When Getting Mercury Fillings Removed, Choose a SMART-Certified Dentist. Here’s Why.
Though the past couple years have been rough going, they’ve included some great developments, as well. For one, the FDA finally acknowledged that dental amalgam – the mercury alloy used to make “silver” fillings – is NOT, in fact, safe for everyone. They now say roughly two-thirds of the US population should avoid them due to the risks they pose to human health:
- Children, especially those younger than 6.
- Women who are breastfeeding, pregnant, or planning to get pregnant.
- People with neurological conditions, such as Parkinson’s, Alzheimer’s, or MS.
- People with impaired kidney function.
- Anyone highly sensitive or allergic to mercury or any other components in amalgam.
Since then, the two major dental supply companies here in the US have chosen to stop making and marketing amalgam.
Meantime, an amendment to the Minamata Convention – a global treaty to reduce mercury pollution – was recently accepted, requiring nations to discourage the use of mercury amalgam in children under the age of 15 and in pregnant and nursing mothers.
Clearly, the momentum is on the side of mercury-free dentistry. It’s something we’ve practiced in our Milburn office for many years. After all, mercury is a neurotoxin, dangerous to the brain, and it’s off-gassed with every bite and swallow. Once that vapor is inhaled, it’s a quick trip from the lungs into the bloodstream and from there to organs that have a special affinity for attracting heavy metals, particularly the kidneys and brain.
“Mercury-Free” Is Not Enough
When people learn about the health hazards posed by dental amalgam, they naturally favor healthier – not to mention more aesthetic – alternatives. This consumer demand has inspired more dentists to quit the material even before the changes of the past couple years.
But mercury-free isn’t mercury-SAFE, and safety is paramount when it comes to removing old amalgams, whether that removal is due to wear or breakage, or because a patient chooses it for health reasons. For instance, take a look at what happens when a dentist starts drilling the amalgam to remove it:
Such exposure could make a healthy person sick and a chronically ill person even sicker. Instead of solving the problem, you’ve created a worse one.
Special precautions MUST be taken when removing mercury amalgam, to protect the health of patients, dental workers, and our planet.
Our Doctors are Certified in Safe Mercury Amalgam Removal
The gold standard for safe mercury removal is SMART, which stands for “Safe Mercury Amalgam Removal Technique.” This science-based protocol was developed by the International Academy of Oral Medicine & Toxicology, a professional association devoted to biocompatible, biological dentistry.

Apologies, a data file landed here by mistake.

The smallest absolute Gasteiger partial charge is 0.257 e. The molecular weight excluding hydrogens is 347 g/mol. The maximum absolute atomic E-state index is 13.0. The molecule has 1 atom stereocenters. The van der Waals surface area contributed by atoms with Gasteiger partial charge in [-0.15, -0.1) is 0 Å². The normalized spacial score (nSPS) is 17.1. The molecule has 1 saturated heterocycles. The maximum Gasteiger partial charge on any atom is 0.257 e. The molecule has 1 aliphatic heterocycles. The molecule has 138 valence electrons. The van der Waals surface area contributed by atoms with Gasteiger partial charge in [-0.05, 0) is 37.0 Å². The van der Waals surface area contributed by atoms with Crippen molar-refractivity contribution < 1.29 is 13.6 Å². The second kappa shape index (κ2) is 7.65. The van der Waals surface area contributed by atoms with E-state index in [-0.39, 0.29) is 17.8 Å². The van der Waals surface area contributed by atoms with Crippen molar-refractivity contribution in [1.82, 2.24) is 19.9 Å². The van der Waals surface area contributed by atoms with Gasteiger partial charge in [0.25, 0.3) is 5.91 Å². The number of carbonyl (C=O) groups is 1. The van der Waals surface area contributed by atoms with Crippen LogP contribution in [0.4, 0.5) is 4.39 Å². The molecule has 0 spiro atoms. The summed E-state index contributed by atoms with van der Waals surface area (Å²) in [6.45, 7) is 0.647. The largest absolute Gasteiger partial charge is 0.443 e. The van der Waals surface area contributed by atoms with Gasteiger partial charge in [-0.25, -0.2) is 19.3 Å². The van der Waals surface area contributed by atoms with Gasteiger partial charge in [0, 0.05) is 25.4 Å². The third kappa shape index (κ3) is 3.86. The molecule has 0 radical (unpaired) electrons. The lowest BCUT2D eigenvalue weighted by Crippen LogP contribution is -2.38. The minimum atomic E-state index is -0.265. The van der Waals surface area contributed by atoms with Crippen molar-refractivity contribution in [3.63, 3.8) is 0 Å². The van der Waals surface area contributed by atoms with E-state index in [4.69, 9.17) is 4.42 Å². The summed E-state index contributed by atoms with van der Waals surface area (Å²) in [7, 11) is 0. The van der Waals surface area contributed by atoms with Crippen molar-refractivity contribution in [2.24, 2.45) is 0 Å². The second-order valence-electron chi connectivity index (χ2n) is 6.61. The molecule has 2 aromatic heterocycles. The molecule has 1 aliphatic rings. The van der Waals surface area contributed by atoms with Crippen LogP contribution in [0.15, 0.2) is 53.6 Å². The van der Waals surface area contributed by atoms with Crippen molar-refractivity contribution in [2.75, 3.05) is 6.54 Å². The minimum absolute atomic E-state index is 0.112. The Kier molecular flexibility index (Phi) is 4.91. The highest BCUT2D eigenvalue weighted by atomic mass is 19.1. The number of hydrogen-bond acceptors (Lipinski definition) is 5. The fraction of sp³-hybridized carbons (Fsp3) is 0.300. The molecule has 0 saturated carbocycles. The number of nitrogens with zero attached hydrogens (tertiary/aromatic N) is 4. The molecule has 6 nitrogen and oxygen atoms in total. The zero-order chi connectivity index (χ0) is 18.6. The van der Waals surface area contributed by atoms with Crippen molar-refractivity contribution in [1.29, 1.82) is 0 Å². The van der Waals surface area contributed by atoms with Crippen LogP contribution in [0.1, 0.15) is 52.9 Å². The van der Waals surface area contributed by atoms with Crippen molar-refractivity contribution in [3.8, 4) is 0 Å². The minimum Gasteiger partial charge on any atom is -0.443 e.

While any dentist can follow the IAOMT’s strict guidelines, the only assurance of having your amalgams removed safely is by choosing a dentist who is SMART-certified. At the Holistic Dental Center of New Jersey, all our dentists are SMART-certified practitioners.
Here’s a brief overview of what this involves:
- Amalgam separators are installed to keep mercury from entering the waste water stream.
- Powerful, high-volume air filter systems are in place in each treatment room where we remove amalgams. This includes oral aerosol vacuums that we place close to the patient’s face during the procedure to capture mercury vapor and particulate.
- The patient is given a slurry of charcoal or chlorella to rinse with and swallow before the procedure, to absorb mercury.
- The patient and dental team are fully covered with protective gowns and hair coverings. The dental team also wears non-latex, nitrile gloves and properly sealed, respiratory grade masks rated to capture mercury.
- Throughout the procedure, the patient is given oxygen via a nasal mask.
- A non-latex, nitrile dental dam is placed and sealed in the patient’s mouth, to keep mercury from entering the patient’s throat. A saliva ejector is placed underneath the dam to further reduce mercury exposure.
- Much water is used during the procedure to reduce heat during drilling, and high speed suction is used to capture mercury discharges.
- The dentist uses a small diameter, slow speed carbide drill to section each amalgam into chunks, removing the alloy in as large of pieces as possible.
- Once the amalgam has been removed, the patient’s mouth is thoroughly flushed with water and then rinsed with a slurry of charcoal or chlorella.
- After the procedure, the treatment area is cleaned thoroughly and all mercury-contaminated materials are properly disposed of as hazardous waste.
A more detailed version of this protocol with scientific references is available here.